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Lobelia siphilitica is a flowering herb from the Campanulaceae family of plants. It is more commonly known as the Great Blue Lobelia or the Blue Cardinal flower, and is found across eastern sections of the United States and Canada. It is a perennial plant, meaning it blooms each year, and flowers relatively late in the season. Historically, the herb had a number of uses as a natural remedy for many different ailments, including colds and nosebleeds.
This herb provides late summer color, flowering anywhere from late July to early October. While the lobelia siphilitica is a perennial plant, its flowering capacity only lasts a few years. Blue and purple spiked flowers appear in vertical patterns along the herb and attract the insects required for pollination. The blue colored blooms are particularly attractive to hummingbirds. Flowers are split into two separate lips, with the upper lips protruding further than the lower lips.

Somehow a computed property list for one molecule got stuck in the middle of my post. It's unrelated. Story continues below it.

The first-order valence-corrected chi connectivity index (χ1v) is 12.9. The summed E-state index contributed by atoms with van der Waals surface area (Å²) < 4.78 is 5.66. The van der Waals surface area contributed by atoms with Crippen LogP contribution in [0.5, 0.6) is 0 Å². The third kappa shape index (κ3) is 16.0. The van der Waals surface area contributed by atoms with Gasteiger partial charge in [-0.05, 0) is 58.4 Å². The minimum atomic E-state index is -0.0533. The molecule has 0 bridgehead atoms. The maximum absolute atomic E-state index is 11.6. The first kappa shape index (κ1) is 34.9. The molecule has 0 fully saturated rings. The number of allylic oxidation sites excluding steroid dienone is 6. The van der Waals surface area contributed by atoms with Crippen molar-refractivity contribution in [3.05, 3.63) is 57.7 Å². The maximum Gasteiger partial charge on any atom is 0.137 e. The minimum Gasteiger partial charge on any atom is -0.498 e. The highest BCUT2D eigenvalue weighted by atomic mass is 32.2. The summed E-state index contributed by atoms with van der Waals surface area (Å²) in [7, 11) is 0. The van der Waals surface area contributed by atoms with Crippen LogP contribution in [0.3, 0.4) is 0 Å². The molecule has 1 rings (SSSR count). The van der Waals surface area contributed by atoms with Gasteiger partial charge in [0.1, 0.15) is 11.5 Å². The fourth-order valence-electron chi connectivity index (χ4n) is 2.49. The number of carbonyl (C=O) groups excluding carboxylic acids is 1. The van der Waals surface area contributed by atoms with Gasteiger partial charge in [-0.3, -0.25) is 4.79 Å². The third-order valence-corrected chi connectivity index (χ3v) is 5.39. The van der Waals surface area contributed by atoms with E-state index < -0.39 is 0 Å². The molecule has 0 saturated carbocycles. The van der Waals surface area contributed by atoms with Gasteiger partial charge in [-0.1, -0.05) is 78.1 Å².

The average Great Blue Lobelia grows to approximately 3 feet (1 m) and spreads to just 1 foot (30 cm). It prefers quite moist to wet soil with adequate drainage and nutrition. The ideal location for the lobelia siphilitica is a partly shady or full sun location. If planted in appropriate soil with adequate light access, the herb is a low maintenance plant that requires only occasional pruning and watering. The plant is typically unable to pollinate itself and relies on insects, such as bees, to perform this task, but it can occasionally self-seed if the perfect environment exists.
Originating from Missouri, the lobelia siphilitica is most commonly found in wetland areas, swamps, lowland forests and wooded areas, and along the edges of streams. These plants are not often afflicted by an excessive amount of insects or damaging diseases. In a number of states, however, the herb is considered endangered or vulnerable due to competition for resources and the eradication of its natural environment. These states include New York, Massachusetts and Maine.
One of the origins of this herb's name results from its historical use as a treatment for certain types of sexually transmitted diseases. The plant was also used by a number of Native American tribes as a natural cough remedy and as a means to stop recurrent nosebleeds. Some groups even believed that if a man and a woman consumed the herb, they would be guarded against the evils of divorce. The most common use for lobelia siphiltica is as a cold and headache remedy.
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